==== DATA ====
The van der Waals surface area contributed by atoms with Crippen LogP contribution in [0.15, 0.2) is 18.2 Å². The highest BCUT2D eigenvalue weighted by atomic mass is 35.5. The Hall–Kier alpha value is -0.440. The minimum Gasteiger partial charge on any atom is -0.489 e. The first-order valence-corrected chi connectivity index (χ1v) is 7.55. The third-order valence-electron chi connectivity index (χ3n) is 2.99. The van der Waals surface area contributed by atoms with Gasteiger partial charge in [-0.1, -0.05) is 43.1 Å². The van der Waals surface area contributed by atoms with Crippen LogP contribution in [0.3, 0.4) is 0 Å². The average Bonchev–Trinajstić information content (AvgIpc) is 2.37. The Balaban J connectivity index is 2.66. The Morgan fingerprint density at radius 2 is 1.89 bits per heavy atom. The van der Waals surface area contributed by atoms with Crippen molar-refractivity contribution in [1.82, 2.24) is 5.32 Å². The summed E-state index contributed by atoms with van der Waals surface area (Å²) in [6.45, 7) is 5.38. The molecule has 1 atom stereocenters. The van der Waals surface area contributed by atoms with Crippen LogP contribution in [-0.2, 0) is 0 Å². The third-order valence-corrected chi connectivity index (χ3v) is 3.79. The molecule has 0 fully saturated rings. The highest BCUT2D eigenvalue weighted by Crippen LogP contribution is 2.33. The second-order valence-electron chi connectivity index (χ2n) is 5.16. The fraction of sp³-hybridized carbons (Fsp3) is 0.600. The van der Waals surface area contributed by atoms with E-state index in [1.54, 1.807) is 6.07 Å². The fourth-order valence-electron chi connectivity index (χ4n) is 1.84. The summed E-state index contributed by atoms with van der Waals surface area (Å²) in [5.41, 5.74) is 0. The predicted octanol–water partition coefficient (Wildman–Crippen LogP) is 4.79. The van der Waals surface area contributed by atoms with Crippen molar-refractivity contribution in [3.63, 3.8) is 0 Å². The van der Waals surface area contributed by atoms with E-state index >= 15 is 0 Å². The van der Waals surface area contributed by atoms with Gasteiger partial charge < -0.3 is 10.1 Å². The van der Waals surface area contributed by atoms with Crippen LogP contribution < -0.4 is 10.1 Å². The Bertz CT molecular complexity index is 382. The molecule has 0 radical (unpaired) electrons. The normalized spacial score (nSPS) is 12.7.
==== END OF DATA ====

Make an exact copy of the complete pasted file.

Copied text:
The van der Waals surface area contributed by atoms with Crippen LogP contribution in [0.15, 0.2) is 18.2 Å². The highest BCUT2D eigenvalue weighted by atomic mass is 35.5. The Hall–Kier alpha value is -0.440. The minimum Gasteiger partial charge on any atom is -0.489 e. The first-order valence-corrected chi connectivity index (χ1v) is 7.55. The third-order valence-electron chi connectivity index (χ3n) is 2.99. The van der Waals surface area contributed by atoms with Gasteiger partial charge in [-0.1, -0.05) is 43.1 Å². The van der Waals surface area contributed by atoms with Crippen LogP contribution in [0.3, 0.4) is 0 Å². The average Bonchev–Trinajstić information content (AvgIpc) is 2.37. The Balaban J connectivity index is 2.66. The Morgan fingerprint density at radius 2 is 1.89 bits per heavy atom. The van der Waals surface area contributed by atoms with Crippen molar-refractivity contribution in [1.82, 2.24) is 5.32 Å². The summed E-state index contributed by atoms with van der Waals surface area (Å²) in [6.45, 7) is 5.38. The molecule has 1 atom stereocenters. The van der Waals surface area contributed by atoms with Crippen LogP contribution in [-0.2, 0) is 0 Å². The third-order valence-corrected chi connectivity index (χ3v) is 3.79. The molecule has 0 fully saturated rings. The highest BCUT2D eigenvalue weighted by Crippen LogP contribution is 2.33. The second-order valence-electron chi connectivity index (χ2n) is 5.16. The fraction of sp³-hybridized carbons (Fsp3) is 0.600. The van der Waals surface area contributed by atoms with E-state index in [1.54, 1.807) is 6.07 Å². The fourth-order valence-electron chi connectivity index (χ4n) is 1.84. The summed E-state index contributed by atoms with van der Waals surface area (Å²) in [5.41, 5.74) is 0. The predicted octanol–water partition coefficient (Wildman–Crippen LogP) is 4.79. The van der Waals surface area contributed by atoms with Crippen molar-refractivity contribution in [3.63, 3.8) is 0 Å². The van der Waals surface area contributed by atoms with E-state index >= 15 is 0 Å². The van der Waals surface area contributed by atoms with Gasteiger partial charge < -0.3 is 10.1 Å². The van der Waals surface area contributed by atoms with Crippen LogP contribution < -0.4 is 10.1 Å². The Bertz CT molecular complexity index is 382. The molecule has 0 radical (unpaired) electrons. The normalized spacial score (nSPS) is 12.7.